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Love, politics and Ayn Rand - A review of "We the Living", by Cathy Young
Forbes, United States Thursday, February 25, 2010

The ideas of Ayn Rand, the Russian-born American philosopher-novelist are enjoyinga revival as of the present happenings which resembles her warning of creeping socialism. Recently, a DVD of an adaptation of her We The Living was released. The movie was wonderfully made, and the casting of Kira and Leo were perfect, though the one of Andrei was problematic. The DVD has a pro-freedom message, writes Cathy Young in Forbes.

Ayn Rand, the Russian-born American philosopher-novelist and crusader for capitalism, has been enjoying something of a revival, due partly to the belief that her warnings of creeping socialism are coming true under the Obama Administration. Those interested in Rand's oeuvre should take note of the recent DVD release of We the Living, a film adaptation of her first novel, by the same title. But this movie should also appeal to those who love old films and rare finds from film history.

We the Living, a 1942 Italian production, comes from the age of Mussolini when it straddled the fence between propaganda and dissent, and features appearances by two charismatic young actors who later moved on to international stardom.


Published in 1936, We the Living takes place in Rand's native Russia in the 1920s. The heroine, young, strong-willed Kira Argounova, struggles to survive under a regime that treats her as a social undesirable: the daughter of a former factory owner and a staunch anti-Communist. Her dreams of being an engineer and sharing her life with the man she loves, ex-aristocrat Leo Kovalensky, are relentlessly shattered by the Soviet state. Her suspect background gets her purged from the university, and the once-proud Leo is eventually reduced to a bitter, self-loathing cynic who sees Kira's love as a burden.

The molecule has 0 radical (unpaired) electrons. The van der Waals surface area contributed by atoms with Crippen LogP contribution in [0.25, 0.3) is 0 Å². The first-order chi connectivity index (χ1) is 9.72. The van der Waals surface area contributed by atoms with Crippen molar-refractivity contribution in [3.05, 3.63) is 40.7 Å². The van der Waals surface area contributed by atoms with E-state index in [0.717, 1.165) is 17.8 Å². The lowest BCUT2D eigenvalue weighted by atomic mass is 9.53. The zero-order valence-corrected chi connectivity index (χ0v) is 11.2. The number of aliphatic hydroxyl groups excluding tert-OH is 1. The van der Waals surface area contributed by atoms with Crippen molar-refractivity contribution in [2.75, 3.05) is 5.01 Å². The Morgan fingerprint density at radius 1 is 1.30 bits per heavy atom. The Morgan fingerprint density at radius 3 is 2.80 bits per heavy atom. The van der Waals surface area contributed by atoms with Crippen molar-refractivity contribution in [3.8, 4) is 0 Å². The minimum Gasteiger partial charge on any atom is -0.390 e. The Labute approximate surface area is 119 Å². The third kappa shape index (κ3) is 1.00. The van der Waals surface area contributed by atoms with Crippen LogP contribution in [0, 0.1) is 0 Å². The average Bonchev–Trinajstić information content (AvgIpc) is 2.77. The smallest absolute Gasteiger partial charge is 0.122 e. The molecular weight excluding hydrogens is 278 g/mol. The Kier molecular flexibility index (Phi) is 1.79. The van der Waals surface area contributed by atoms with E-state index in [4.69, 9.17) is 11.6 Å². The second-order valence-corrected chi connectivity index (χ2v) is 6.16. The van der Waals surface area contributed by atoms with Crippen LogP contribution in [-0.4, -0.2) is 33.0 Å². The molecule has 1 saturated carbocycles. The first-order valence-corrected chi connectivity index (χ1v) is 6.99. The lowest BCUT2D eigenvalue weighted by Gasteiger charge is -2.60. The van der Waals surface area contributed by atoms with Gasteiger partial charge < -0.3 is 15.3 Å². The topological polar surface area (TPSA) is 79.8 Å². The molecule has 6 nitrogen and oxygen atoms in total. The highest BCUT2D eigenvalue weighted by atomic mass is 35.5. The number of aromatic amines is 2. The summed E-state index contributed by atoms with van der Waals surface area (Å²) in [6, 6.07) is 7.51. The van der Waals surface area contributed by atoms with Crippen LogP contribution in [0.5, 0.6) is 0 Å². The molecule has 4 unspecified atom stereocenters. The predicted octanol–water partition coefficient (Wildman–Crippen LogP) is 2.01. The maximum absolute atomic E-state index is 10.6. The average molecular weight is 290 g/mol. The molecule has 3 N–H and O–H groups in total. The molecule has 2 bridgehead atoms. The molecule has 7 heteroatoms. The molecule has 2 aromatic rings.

Along the way, Kira finds herself entangled with dedicated Communist and GPU (secret police) officer Andrei Taganov, who falls in love with her and whose love she pretends to return in order to save Leo's life when he desperately needs treatment for tuberculosis and no state clinic will give him a place. By the end Andrei has come to understand Kira's (and Rand's) truth: No cause that quashes freedom and sacrifices the individual to the collective good can be truly noble.


In 1942 the Italian government sanctioned a film version of the novel, intended as anti-Bolshevik and anti-Russian propaganda--in blatant disregard of copyright infringement. The adaptation by Goffredo Alessandrini consisted of two films, each about two hours long: Noi Vivi (We the Living) and Addio Kira (Goodbye, Kira). Valli and Brazzi costarred as Kira and Leo; Fosco Giachetti, a popular leading man of Fascist-era Italian cinema, played Andrei.